Beauty in Bloom

Topics: Flowers

Not much is known of Sappho, the poetess, other than what is written in her poetry. If there was a way we could find out more about her from her writing, we would be able to decipher if she was mentioning herself in her work or using first-personal descriptions of other women throughout her period. We can conclude her state of society based on what she wrote. Throughout different themes that present themselves in her poems, it is easy to know that in a male-dominated Greek society, she chose to write about women.

In her work, which was to some was considered ‘erotic’ poetry, she brings to light women of ancient Greek society and their beauty. In particular, she uses flower imagery to symbolize females in her poems, she connects them to different goddesses to show positive female associations. Sappho illustrates highly valued qualities in young women throughout ancient Greece and paints a picture of their roles in Greek society as being beautiful and pure.

Sappho mentions young women that are mortal and divine throughout various times in her poetry. Sappho’s work was written in a lyrical style, meaning to be sung, so her examples are in favor of that. She used internal feelings (emotions) as she provided a glimpse into a contemporary way of life, which Greeks held to a high standard. Among her admiration for gods and goddesses of Greek mythology, it is clear that Sappho reverenced Aphrodite. The Temple of Aphrodite, goddess of love and beauty, which is surrounded by “apple branches” shadowed with roses and covered in “deep flowers”, gives symbolism of Aphrodite’s purity to which flowers bloom around her shrine.

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(LP 2). Flowers are considered a symbol of purity which is sometimes linked to goddesses as signs of highly valued qualities. For example, Sappho mentions minor goddesses such as Graces as well as in several of her fragments, connecting their divine beauty with floral motifs. She describes Graces, caterers of Aphrodite, as “pure…with arms like roses,” linking the purity of graces to roses via their beautiful arms (LP 58). Sappho often mentions flowers in her description of young children. She mentions a daughter, Kleis, who she describes as “a beautiful little girl: the golden flowers are no match for her loveliness” (LP 132). By comparing her child to an image of golden flowers, Sappho emphasizes a daughter’s beauty over anything else. Flowers can signify not just the innocence of a child, but the beauty of marriage, which is the main theme in Sappho’s poetry.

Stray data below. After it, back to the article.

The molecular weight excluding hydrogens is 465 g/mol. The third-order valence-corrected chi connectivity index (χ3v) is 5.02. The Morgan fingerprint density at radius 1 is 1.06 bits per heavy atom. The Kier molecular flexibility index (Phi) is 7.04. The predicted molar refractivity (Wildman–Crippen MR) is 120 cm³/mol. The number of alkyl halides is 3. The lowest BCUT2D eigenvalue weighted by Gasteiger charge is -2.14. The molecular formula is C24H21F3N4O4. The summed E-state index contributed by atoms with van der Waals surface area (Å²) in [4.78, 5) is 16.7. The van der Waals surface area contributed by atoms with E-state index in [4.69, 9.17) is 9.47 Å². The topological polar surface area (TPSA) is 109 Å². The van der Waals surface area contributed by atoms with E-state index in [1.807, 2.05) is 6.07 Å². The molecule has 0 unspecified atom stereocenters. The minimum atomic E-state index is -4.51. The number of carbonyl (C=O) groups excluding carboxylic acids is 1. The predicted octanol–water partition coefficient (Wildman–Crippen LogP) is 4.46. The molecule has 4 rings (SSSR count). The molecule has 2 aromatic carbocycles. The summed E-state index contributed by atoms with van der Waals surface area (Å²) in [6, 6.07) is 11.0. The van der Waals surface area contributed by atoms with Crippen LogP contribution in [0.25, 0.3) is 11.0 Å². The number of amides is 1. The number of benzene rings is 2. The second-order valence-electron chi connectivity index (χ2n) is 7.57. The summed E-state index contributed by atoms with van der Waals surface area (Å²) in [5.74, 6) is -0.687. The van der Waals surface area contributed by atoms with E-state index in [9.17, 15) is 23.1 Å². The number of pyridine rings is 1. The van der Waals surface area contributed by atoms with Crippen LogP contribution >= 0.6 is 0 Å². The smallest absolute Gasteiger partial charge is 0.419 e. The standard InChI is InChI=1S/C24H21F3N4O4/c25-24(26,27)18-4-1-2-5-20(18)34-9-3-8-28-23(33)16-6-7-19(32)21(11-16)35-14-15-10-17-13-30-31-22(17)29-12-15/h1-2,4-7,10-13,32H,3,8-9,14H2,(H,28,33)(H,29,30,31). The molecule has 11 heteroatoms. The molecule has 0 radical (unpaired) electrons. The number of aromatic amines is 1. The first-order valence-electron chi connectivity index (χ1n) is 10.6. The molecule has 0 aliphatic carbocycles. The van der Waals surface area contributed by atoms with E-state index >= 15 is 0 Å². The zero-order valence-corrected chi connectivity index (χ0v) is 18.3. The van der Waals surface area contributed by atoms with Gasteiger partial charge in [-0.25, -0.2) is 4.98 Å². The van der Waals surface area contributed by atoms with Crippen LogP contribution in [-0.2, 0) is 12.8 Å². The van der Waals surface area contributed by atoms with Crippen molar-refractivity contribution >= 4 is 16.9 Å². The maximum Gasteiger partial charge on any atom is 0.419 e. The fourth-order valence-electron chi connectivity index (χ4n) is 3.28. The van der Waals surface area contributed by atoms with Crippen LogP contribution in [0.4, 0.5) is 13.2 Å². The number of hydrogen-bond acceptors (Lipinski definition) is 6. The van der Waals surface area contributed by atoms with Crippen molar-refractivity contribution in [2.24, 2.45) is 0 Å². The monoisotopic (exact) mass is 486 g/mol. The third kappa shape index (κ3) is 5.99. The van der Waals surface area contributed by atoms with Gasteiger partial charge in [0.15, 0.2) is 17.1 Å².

Sappho also uses flowers as a metaphor for young women, which makes repeated connections between valued qualities and the imagery of flowers. Connections between flowers and positive attributes in immortals indicate values of ancient Greece society, as does Sappho’s description of mortal women in her poems. A direct connection between divine and mortal, are symbols of ‘violets’ which show up in her poems describing beautiful weddings. Sappho mentions violets countless times due to their connotations as a symbol connecting a bride to a goddess. For instance, Sappho tells an unknown man, “maidens…all night keeping vigil…make a song someday of your love and your violet lapped bride” (LP 30). Young girls picking flowers is an act of purity as Sappho writes, “a tender girl picking flowers” (LP 122). “Tender” is signifying a young girl gathering flowers. Sappho uses comparisons to ‘delicate’ flowers and a child to show the purity and innocence of being young.

While Sappho lived in a male-dominated society in ancient Greece, she focused her writing on the beauty of women, mortal and immortal. In her poems, Sappho would use metaphors and imagery to depict these women. Though her work has been described as ‘erotic’, Sappho paints a picture of her society in that period. Sappho’s poetry, which includes countless flower metaphors she links to women, allows her readers a window into the values of contemporary Greek culture in which she had lived. Although we can not make presumptions about Greek society based on her fragments of poems, we see a glimpse of what her culture was like through her work.

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Beauty in Bloom. (2022, Jun 22). Retrieved from

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